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Bemidji, MN – The Indigenous Environmental Network and on behalf of all frontline Indigenous Peoples across Turtle Island, we send sincere thanks, appreciation and a heartfelt handshake to Leonardo DiCaprio.

A lot of people at home were pretty excited about this movie from the onset. It’s really the first time a part of our history is being represented like this on the big screen; I mean, to go to the movie theater and hear Arikara is not exactly an everyday occurrence! So naturally many of us were instantly proud of everyone who had a hand in the movie and have been eagerly awaiting its release and gearing up to go see it in the theaters.

Last night, when the Golden Globe for Best Actor in a Drama for his performance in The Revenant went to Leonardo DiCaprio and then he gave his acceptance speech, it was all icing on the cake!  It was so on point and reminded me that he continues to walk his talk from when I first had the chance to informally meet him in 2014, as he marched with the Indigenous Bloc at The People’s Climate March.  To date, this was the largest gathering for climate justice in history, drawing 400,000 people to the streets of New York City.

Later that same week I watched him deliver his speech at the opening of the United Nations Climate Summit 2014. I sat there in the balcony with a big smile on my face as he was challenging industries and governments from around the world to take decisive, large scale action on climate change. And for our leaders to end the free ride that polluters have been given in the name of the free market economy.  I was like yes!

Those words hit home because that’s exactly what’s happening as extreme energy extraction operations in the form of fracking are destroying our Mandan, Hidatsa, Arikara homelands today. It’s also what is happening around the world as the last of the fossil fuel reserves, 80% of which are on Indigenous lands, are exploited for profit driven by corporate greed.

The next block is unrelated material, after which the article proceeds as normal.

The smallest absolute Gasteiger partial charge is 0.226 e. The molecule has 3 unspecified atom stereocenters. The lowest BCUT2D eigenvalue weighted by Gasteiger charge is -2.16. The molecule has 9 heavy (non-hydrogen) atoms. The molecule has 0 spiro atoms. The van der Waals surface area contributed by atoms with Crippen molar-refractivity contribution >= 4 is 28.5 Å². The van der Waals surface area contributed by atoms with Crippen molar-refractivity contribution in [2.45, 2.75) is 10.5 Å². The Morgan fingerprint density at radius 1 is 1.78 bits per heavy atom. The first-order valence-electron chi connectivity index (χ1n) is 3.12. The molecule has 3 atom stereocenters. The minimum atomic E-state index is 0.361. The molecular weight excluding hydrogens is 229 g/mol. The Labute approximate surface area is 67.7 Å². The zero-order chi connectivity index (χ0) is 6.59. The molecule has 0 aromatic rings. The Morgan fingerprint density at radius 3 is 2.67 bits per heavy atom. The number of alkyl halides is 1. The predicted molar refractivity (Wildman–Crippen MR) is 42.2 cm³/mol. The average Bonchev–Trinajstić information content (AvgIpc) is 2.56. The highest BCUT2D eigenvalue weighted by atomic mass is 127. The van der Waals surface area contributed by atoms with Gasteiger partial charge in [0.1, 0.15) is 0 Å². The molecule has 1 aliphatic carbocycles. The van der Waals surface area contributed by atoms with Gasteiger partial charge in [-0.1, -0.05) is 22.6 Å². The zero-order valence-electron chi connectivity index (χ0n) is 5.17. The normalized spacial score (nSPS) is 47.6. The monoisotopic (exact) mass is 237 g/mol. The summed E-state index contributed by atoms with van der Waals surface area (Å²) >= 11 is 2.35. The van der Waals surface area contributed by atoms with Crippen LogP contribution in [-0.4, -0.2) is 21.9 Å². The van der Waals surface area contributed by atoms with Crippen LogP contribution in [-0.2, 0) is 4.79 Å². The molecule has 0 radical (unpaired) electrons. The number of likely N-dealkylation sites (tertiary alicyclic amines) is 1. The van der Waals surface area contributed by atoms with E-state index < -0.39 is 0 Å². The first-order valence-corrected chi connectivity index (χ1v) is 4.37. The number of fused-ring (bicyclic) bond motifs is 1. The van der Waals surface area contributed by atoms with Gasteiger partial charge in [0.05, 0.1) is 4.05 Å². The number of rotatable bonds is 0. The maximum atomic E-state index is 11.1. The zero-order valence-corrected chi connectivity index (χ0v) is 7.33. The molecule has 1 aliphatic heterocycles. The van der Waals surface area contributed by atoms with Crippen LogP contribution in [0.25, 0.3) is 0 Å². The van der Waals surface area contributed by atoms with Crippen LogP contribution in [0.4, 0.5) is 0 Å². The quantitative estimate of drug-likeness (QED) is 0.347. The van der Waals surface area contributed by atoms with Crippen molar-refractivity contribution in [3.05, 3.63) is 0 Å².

leonardo-nycI’m so thankful to Leonardo for continuing to be a champion for Indigenous Peoples, using this time of recognition for his talent to speak out about our struggles to people who otherwise might not know.  He’s a person that I first recognized and admired (in a love struck girly kind of way) when he was in Titanic, back when I thought of him as “just an actor.” Today, I look at him as a person whom I’ve come to respect and admire for the work he’s done to lift up Indigenous Peoples Rights and for his courage to speak truth to power- urging the powers that be to take real action on the climate crisis.

The work we do as organizers with the Indigenous Environmental Network is not easy. It requires sacrifice away from our own families and requires us to put in many hours of hard work that at times can be completely overwhelming. To do this we draw our strength from our traditional knowledge- fulfilling our responsibility to honor our ancestors and to protect all that we can for our next seven generations.

Knowing Leonardo is in our corner makes that work a little bit easier — and though it’s hard work it’s also extremely rewarding, especially when we can celebrate the victories.  Sunday evening  was another one of those times where we draw a bit more strength knowing we have support for our work from others and that more attention is being given to the struggle for the rights of Indigenous Peoples.

So to Leonardo DiCaprio, I am asŝkawiitik (thankful) for you and people like you. Keep motivating, keep educating and keep inspiring.

Kandi Mossett
Mandan, Hidatsa, Arikara
Lead Extreme Energy & Just Transition Campaign Organizer
Indigenous Environmental Network

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